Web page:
Technology training for faculty at the Chuuk campus

Monday morning opened with my presenting an overview of what I term the three levels of Schoology. My intent is a broad overview of some of the many capabilities of Schoology. I am also reflecting my own experience with Schoology, my own path through the package. I began using Schoology essentially as a replacement for a spreadsheet based gradebook. My initial interest was only in tracking grades and attendance. I spent a term working at that level.

The following term I started to pilot, to experiment, with making assignments from within Schoology. Over the next few terms I would integrate online tests and other materials into my courses in Schoology. I would also adopt the use of custom rubrics to mark assignments.

After a couple years of use I added the tracking of student learning outcomes, what I term a level three use of Schoology.

In the afternoon I sat down with individual faculty, one-on-one, helping them set up their gradebook setup and showing them how to add grade columns to the grade book. I also had them practice on the attendance screen. I was able to assist two faculty in the afternoon session.

Tuesday morning I presented on the integration of Google Drive Assignments with Schoology. After the presentation a faculty member asked about a graph they had seen in a student report, asking how that graph had been produced. This led to an impromptu presentation on the Desmos free online graphing calculator. Based on the reaction of faculty, no faculty member had seen Desmos before. Again, based informally on audience reaction, the faculty were surprised at capabilities of Desmos and interested in seeing more of the capabilities. One faculty member expressed a desire to enter statistical formulas to assist students.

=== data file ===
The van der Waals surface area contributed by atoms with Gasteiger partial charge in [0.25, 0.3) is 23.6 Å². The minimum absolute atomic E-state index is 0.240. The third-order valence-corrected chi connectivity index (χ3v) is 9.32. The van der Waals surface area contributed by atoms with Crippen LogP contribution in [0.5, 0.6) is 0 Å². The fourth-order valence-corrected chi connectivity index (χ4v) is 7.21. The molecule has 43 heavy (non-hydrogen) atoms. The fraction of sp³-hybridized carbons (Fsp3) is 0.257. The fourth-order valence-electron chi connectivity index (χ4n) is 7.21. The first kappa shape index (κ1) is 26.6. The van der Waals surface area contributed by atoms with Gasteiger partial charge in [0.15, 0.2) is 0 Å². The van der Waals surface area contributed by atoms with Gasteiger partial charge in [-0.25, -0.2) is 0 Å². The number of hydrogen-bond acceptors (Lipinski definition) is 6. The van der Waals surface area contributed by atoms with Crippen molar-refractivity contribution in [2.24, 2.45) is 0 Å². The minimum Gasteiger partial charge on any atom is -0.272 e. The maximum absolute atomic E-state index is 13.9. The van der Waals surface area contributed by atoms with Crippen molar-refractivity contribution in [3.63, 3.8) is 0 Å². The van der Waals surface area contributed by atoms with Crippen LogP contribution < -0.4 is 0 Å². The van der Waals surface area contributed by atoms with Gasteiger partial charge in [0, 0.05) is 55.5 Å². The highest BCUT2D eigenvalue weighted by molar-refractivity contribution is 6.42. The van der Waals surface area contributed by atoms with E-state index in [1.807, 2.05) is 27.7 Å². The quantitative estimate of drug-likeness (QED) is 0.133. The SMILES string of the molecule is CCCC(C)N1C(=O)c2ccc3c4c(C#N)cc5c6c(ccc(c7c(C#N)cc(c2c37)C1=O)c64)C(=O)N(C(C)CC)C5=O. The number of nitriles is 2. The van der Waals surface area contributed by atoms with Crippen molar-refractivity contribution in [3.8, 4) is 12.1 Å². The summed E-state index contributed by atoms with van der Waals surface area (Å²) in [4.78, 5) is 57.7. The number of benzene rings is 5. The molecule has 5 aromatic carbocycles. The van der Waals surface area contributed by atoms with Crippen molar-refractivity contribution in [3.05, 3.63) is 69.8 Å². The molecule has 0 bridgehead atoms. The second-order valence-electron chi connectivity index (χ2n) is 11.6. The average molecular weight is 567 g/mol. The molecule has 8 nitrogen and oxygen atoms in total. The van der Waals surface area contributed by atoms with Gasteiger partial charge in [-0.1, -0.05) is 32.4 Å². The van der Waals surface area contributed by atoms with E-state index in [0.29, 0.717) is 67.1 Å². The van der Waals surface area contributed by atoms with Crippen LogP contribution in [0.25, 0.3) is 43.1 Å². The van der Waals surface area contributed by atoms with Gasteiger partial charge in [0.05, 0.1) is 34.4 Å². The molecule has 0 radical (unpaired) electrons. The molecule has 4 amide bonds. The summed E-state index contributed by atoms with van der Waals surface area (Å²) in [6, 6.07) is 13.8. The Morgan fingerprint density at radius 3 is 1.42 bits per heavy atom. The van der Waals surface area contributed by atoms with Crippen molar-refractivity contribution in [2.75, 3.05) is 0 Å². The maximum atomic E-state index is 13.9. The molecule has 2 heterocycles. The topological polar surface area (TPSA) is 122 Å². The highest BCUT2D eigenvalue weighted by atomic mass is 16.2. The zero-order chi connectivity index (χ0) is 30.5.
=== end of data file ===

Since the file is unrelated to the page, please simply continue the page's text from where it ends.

Desmos displaying statistical graphs

I then covered some of the basic capabilities of Desmos and the Desmos app.

A faculty member asked me how I manage to acquire capabilities for a new piece of software. I explained that I simply experiment. I noted that I was currently experimenting with iNaturalist in my ethnobotany class.

Plants of Chuuk state - recent entries are all my own observations

I then introduced iNaturalist to the instructors, both the desktop interface and the app for smartphones. A science instructor noted that the app looked useful to them, saying that iNaturualist was certainly more useful than Desmos for their field.

At this point lunch arrived and we broke for lunch. In the afternoon I again worked with individual faculty members on gradebook setup in Schoology.

Wednesday the instructors were fully engaged with regular registration. I was able to work with a single instructor in the morning. I then joined a team working on setting up a visit to the site of the new campus. Arrangements were made in the morning, and the team went to make measurements in the afternoon.

Above is the road to the new campus. The maintenance crew noted that had they been given advance notice, they would have cleared the access road for the measurements being made. I had the good fortune of having been loaned a very capable machete, and I could see where someone had pushed through the vegetation, so I headed up the thready path.

The trail is there, if one looks carefully. I would later learn that the rest of the crew had to go back down the hill as the utilities terminated down at the main road, not up where we were.

I pushed on up, reaching the site of the campus along with two other members of our team.

The ground was sloped but quite easily walked up, the views were spectacular.

Later the team with the tape rule came up making measurements.

The measurement team. I was designated the photographer. I made academic use of the trip documenting a number of plant specimens along the way up and on the property in iNaturalist.